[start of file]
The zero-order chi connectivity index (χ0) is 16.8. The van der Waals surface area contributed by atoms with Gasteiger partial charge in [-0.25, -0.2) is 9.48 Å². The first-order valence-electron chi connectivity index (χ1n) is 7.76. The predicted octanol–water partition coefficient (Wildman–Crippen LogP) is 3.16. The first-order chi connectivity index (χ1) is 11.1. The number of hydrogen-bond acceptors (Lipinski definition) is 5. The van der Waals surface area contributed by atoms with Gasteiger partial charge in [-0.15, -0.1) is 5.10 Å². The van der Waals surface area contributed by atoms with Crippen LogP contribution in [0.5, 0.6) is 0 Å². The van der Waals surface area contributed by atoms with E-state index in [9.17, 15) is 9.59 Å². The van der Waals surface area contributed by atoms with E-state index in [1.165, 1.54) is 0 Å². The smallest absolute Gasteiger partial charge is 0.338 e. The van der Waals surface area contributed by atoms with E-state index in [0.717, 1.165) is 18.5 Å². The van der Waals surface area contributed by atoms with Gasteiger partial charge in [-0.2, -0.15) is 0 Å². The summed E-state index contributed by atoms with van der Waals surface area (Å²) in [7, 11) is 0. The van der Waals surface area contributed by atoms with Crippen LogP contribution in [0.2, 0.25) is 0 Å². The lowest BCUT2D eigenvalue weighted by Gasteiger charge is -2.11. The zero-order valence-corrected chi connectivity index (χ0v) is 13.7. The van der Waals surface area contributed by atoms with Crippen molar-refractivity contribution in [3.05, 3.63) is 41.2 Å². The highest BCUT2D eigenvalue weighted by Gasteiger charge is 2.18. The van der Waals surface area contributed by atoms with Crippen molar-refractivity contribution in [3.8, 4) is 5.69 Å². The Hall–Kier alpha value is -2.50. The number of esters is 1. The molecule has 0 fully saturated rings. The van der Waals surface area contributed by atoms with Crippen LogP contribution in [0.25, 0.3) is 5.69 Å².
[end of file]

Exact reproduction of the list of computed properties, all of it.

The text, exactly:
The zero-order chi connectivity index (χ0) is 16.8. The van der Waals surface area contributed by atoms with Gasteiger partial charge in [-0.25, -0.2) is 9.48 Å². The first-order valence-electron chi connectivity index (χ1n) is 7.76. The predicted octanol–water partition coefficient (Wildman–Crippen LogP) is 3.16. The first-order chi connectivity index (χ1) is 11.1. The number of hydrogen-bond acceptors (Lipinski definition) is 5. The van der Waals surface area contributed by atoms with Gasteiger partial charge in [-0.15, -0.1) is 5.10 Å². The van der Waals surface area contributed by atoms with Crippen LogP contribution in [0.5, 0.6) is 0 Å². The van der Waals surface area contributed by atoms with E-state index in [9.17, 15) is 9.59 Å². The van der Waals surface area contributed by atoms with E-state index in [1.165, 1.54) is 0 Å². The smallest absolute Gasteiger partial charge is 0.338 e. The van der Waals surface area contributed by atoms with E-state index in [0.717, 1.165) is 18.5 Å². The van der Waals surface area contributed by atoms with Gasteiger partial charge in [-0.2, -0.15) is 0 Å². The summed E-state index contributed by atoms with van der Waals surface area (Å²) in [7, 11) is 0. The van der Waals surface area contributed by atoms with Crippen LogP contribution in [0.2, 0.25) is 0 Å². The lowest BCUT2D eigenvalue weighted by Gasteiger charge is -2.11. The zero-order valence-corrected chi connectivity index (χ0v) is 13.7. The van der Waals surface area contributed by atoms with Crippen molar-refractivity contribution in [3.05, 3.63) is 41.2 Å². The highest BCUT2D eigenvalue weighted by Gasteiger charge is 2.18. The van der Waals surface area contributed by atoms with Crippen molar-refractivity contribution in [3.8, 4) is 5.69 Å². The Hall–Kier alpha value is -2.50. The number of esters is 1. The molecule has 0 fully saturated rings. The van der Waals surface area contributed by atoms with Crippen LogP contribution in [0.25, 0.3) is 5.69 Å².